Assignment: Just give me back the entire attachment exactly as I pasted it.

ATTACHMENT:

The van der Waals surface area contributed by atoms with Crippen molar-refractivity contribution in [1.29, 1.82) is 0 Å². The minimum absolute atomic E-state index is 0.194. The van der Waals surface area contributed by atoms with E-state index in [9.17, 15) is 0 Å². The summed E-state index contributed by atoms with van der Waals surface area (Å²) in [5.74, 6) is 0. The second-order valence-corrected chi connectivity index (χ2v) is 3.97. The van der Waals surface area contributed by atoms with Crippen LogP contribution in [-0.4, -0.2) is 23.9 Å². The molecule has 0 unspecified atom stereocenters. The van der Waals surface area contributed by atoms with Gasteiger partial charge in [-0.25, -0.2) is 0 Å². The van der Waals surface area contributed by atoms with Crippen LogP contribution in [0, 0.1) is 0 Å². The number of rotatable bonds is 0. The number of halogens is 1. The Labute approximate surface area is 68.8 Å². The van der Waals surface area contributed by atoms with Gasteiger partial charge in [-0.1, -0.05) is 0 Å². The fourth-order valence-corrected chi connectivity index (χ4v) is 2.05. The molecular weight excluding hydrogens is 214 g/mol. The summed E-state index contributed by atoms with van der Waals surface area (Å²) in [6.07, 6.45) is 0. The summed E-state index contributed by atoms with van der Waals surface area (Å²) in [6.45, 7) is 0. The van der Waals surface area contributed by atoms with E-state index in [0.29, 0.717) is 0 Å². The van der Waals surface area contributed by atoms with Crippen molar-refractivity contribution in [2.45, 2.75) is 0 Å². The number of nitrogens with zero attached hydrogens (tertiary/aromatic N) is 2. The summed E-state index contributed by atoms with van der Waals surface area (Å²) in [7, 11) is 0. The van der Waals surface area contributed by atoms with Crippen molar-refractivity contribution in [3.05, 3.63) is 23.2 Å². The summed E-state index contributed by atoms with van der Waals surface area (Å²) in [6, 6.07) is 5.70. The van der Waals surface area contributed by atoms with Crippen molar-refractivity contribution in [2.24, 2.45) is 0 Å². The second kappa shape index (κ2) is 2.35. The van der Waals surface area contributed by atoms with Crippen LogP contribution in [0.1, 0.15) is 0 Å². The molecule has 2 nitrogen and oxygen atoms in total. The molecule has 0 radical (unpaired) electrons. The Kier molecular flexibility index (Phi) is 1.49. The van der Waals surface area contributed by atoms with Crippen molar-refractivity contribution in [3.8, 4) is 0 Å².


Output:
The van der Waals surface area contributed by atoms with Crippen molar-refractivity contribution in [1.29, 1.82) is 0 Å². The minimum absolute atomic E-state index is 0.194. The van der Waals surface area contributed by atoms with E-state index in [9.17, 15) is 0 Å². The summed E-state index contributed by atoms with van der Waals surface area (Å²) in [5.74, 6) is 0. The second-order valence-corrected chi connectivity index (χ2v) is 3.97. The van der Waals surface area contributed by atoms with Crippen LogP contribution in [-0.4, -0.2) is 23.9 Å². The molecule has 0 unspecified atom stereocenters. The van der Waals surface area contributed by atoms with Gasteiger partial charge in [-0.25, -0.2) is 0 Å². The van der Waals surface area contributed by atoms with Crippen LogP contribution in [0, 0.1) is 0 Å². The number of rotatable bonds is 0. The number of halogens is 1. The Labute approximate surface area is 68.8 Å². The van der Waals surface area contributed by atoms with Gasteiger partial charge in [-0.1, -0.05) is 0 Å². The fourth-order valence-corrected chi connectivity index (χ4v) is 2.05. The molecular weight excluding hydrogens is 214 g/mol. The summed E-state index contributed by atoms with van der Waals surface area (Å²) in [6.07, 6.45) is 0. The summed E-state index contributed by atoms with van der Waals surface area (Å²) in [6.45, 7) is 0. The van der Waals surface area contributed by atoms with E-state index in [0.29, 0.717) is 0 Å². The van der Waals surface area contributed by atoms with Crippen molar-refractivity contribution in [2.45, 2.75) is 0 Å². The number of nitrogens with zero attached hydrogens (tertiary/aromatic N) is 2. The summed E-state index contributed by atoms with van der Waals surface area (Å²) in [7, 11) is 0. The van der Waals surface area contributed by atoms with Crippen molar-refractivity contribution in [3.05, 3.63) is 23.2 Å². The summed E-state index contributed by atoms with van der Waals surface area (Å²) in [6, 6.07) is 5.70. The van der Waals surface area contributed by atoms with Crippen molar-refractivity contribution in [2.24, 2.45) is 0 Å². The second kappa shape index (κ2) is 2.35. The van der Waals surface area contributed by atoms with Crippen LogP contribution in [0.1, 0.15) is 0 Å². The molecule has 2 nitrogen and oxygen atoms in total. The molecule has 0 radical (unpaired) electrons. The Kier molecular flexibility index (Phi) is 1.49. The van der Waals surface area contributed by atoms with Crippen molar-refractivity contribution in [3.8, 4) is 0 Å².